Authored by Ronald J Schutz of Robins Kaplan Miller & Ciresi LLP
The Federal Circuit says: “declaratory judgment jurisdiction,” even if the patent holder’s notice letter waltzes around
phrases like “infringement” or “assertion.” In Hewlett-Packard Company v. Acceleron LLC, the patent holder sent a letter that avoided using those phrases while still implying the possibility of litigation. The Federal Circuit said a patent holder cannot escape creating declaratory judgment jurisdiction simply by dodging certain words or phrases. Here, patent holder’s actions were “definite and concrete” enough to create a “substantial controversy.” Accordingly, the Federal Circuit reversed the district court’s determination that it lacked subject matter jurisdiction and remanded the claims for declarations of non-infringement and invalidity for further consideration — making it too late, presumably, for the patent holder to say “Let’s call the whole thing off.”
In Hewlett-Packard, a patent holding company owned the patent at issue. Within three months of acquiring the patent, the patent holder sent Hewlett-Packard a letter identifying certain HP products potentially impacted by its patent rights. The patent holder imposed a two-week deadline for execution of a letter agreeing, among other things, that Hewlett-Packard would not initiate litigation during negotiations. In response, Hewlett-Packard requested that the parties enter into a mutual no-litigation “standstill” agreement for 120 days. The patent holder refused and Hewlett-Packard filed its declaratory judgment action. Weighing the totality of the circumstances, the district court found that “the litigation was too speculative a prospect of support declaratory judgment jurisdiction.”
The Federal Circuit disagreed and specifically relied on MedImmune to reach its decision. While recognizing that the decision lowers the bar for what constitutes a justiciable controversy, the Federal Circuit said MedImmune nonetheless requires that a patent law declaratory judgment plaintiff demonstrate a dispute that is both “definite and concrete” and “real and substantial.” Not every fact pattern will rise to the necessary level of “a substantial controversy” and an objective review of the relevant facts is required. Necessary factors to be reviewed include consideration of whether the patent holder is a holding company or a competitor of the putative infringer, the patent holder’s history of enforcing the patent, the specific language used in any communications including their tone and implication and the status of relevant product lines and product plans. The Federal Circuit focused on the fact that the patent holder here was a patent holding company who, in response to the putative infringer’s answering letter, failed to agree to a confidentiality agreement or a mutual standstill of litigation that would have allowed the parties to engage in negotiations without litigation.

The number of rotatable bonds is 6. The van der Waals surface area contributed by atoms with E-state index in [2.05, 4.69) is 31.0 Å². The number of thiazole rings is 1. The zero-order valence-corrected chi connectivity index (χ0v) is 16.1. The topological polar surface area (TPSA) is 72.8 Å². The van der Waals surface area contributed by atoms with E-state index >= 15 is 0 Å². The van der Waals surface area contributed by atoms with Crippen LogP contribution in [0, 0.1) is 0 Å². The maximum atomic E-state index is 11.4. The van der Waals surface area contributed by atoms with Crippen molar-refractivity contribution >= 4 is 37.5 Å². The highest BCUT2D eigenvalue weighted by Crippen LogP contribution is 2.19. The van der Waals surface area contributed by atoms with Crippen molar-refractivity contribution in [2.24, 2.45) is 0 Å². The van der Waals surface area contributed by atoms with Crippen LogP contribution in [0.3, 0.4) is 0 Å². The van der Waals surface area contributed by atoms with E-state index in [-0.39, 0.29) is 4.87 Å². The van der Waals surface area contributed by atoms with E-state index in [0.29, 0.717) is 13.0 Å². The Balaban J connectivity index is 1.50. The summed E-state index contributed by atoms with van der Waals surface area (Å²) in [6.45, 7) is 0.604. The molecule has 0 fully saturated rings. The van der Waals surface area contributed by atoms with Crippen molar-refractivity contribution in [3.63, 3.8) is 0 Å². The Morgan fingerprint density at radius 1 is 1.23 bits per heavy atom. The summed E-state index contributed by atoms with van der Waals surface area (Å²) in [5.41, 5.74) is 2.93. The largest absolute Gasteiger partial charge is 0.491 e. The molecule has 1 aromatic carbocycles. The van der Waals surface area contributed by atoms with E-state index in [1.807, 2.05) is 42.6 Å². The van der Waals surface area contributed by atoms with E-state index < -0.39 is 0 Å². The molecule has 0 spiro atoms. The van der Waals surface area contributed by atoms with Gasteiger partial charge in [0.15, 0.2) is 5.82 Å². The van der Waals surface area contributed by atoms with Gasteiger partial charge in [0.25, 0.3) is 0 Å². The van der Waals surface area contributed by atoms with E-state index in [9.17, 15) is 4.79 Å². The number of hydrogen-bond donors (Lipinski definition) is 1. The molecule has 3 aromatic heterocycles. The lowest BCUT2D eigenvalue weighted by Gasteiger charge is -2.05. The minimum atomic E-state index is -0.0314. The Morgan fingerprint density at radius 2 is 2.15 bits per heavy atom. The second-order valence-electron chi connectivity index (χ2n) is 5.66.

Either (or eye-ther), after Hewlett-Packard, regardless of what patent holders say, they most likely won’t be able to dance their way out of declaratory judgment jurisdiction if the reviewing court discerns an implied threat of litigation. Neither (nye-ther) should patent holders set overly burdensome conditions or precursors to further negotiations lest those demands become the evidence of a real dispute or controversy. Patent holders will also have to evaluate the use of “file, but not serve” rules in order to protect their chosen forum, but still engage in negotiation prior to full scale litigation.
Clearly, patent law declaratory judgment jurisprudence continues to evolve after MedImmune (leaving litigants on both side ample opportunities to argue that their unique facts should control). Still, no matter how you say it, after Hewlett-Packard, effectively initiating patent licensing negotiations while avoiding creating declaratory judgment jurisdiction remains patent law’s current hot potahto.